CIT041X Index > Assignment Relax NG Compact

Assignment Relax NG Compact
Creating and Using a Relax NG Compact File

Read everything before doing anything.

The objects of this assignment are:

See instructor’s sample files
See a note about <interleave> if using the XML syntax
See a note about the & operator if using the compact syntax

Specification of the Language

This XML language describes ski reports.

HTML Subset

First, we define inline elements as the <em> and <strong> elements, which may contain text and other inline elements. Given that definition, the <info> element may contain zero or more occurrences of:

You may have <table> elements within an <td> or <th> if you wish. This is not a requirement, but it sure makes the RNG file easier to write, believe it or not.

Notice that this is a highly recursive definition. Here's an example of a valid <info> element:

<info xmlns:xh="">
<xh:p>Our rates are as follows <xh:em>on weekends

    <xh:td>Ski Lift</xh:td><xh:td align="right">$50.00</xh:td>

Please use namespaces to implement this subset of XHTML, as in the example above. The namespace URI for XHTML is

You will also need to produce mixed content. See information about a problem you might encounter if using the XML syntax and <interleave>, or the similar information if using compact syntax.

Note: You will want to add some of this XHTML to your file to test that your RNG file handles it properly. I will test your RNG against one of my own sample files.


Work in Stages

Don’t try to write the entire Relax NG file at once. Instead, take a small but complete section and write it, and then write a test file that tests only that portion. Example: “A <ski-report> consists of a <date> element followed by one or more <entry> elements.” Without any further detail, the Relax NG might look something like this:

    start = element ski-report
        element date {text},
        element entry {text} +

You could then test that definition against this sample file:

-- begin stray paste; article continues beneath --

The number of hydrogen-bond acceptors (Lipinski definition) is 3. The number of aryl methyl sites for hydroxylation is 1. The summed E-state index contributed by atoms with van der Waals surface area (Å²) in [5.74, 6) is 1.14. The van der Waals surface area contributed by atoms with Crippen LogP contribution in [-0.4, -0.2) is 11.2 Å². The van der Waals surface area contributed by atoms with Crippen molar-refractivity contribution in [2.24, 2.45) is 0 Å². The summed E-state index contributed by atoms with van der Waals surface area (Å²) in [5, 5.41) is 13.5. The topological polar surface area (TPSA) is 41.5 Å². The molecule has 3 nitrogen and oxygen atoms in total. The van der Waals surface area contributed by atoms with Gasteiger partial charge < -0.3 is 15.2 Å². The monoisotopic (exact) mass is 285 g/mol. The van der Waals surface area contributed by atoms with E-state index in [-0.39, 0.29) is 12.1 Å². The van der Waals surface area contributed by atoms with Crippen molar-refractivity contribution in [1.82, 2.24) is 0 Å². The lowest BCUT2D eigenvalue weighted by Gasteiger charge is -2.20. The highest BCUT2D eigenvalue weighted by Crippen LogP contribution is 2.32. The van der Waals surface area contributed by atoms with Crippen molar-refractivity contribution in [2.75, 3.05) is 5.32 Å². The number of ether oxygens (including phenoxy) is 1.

<entry>First test</entry>
    <entry>Second test</entry>

Once you got that working, you could expand the definition of <entry> and modify your test file to match it.

Use definitions

If you notice that two elements have exactly the same content (as <open> and <close> do), use a definition for that content, and avoid duplication. If you are building your Relax NG file and you realize that the <address> element’s content is too difficult to handle all at once, just say address-defn, and create a placeholder:

address-defn =
    element address { text }

You can come back later and fill in the content of the definition.

Worry about namespaces last

If you haven’t gotten to the point of understanding those weird-looking tags in the sample file that look like <h:table>, don’t say, “Well, I guess I can’t do any work at all until I understand this stuff.” Instead, you may either:

  1. Do everything except the content of the <info> element, and just make it a placeholder until you learn about namespaces.
  2. Leave off the h: and html: prefixes in your sample file, and treat the HTML subset as just another set of tags in the ski report. Once you understand namespaces, you can add the appropriate information to the Relax NG file and then put back the prefixes in your sample file.
  3. Read about namespaces in the book and in the lecture notes and see if you can figure it out on your own.

Naming Your Files

Your files should be saved as plain ASCII text, but that does not mean that they must both end with the extension .txt. If your name is Joe Doakes, your RNG compact file should have a name like doakes_j_3.rnc and the XML file should have a name like doakes_j_3.xml. Just send me the RNG file.

Checking Your Work

Use the jingvalidate.bat file on Windows, or shell script on Unix/Linux. See more about jing. The validator will give no error messages if everything is OK. If you have named your files as shown above, you would type this to validate the compact syntax on Windows:

jingvalidate -c doakes_j_3.rnc doakes_j_3.xml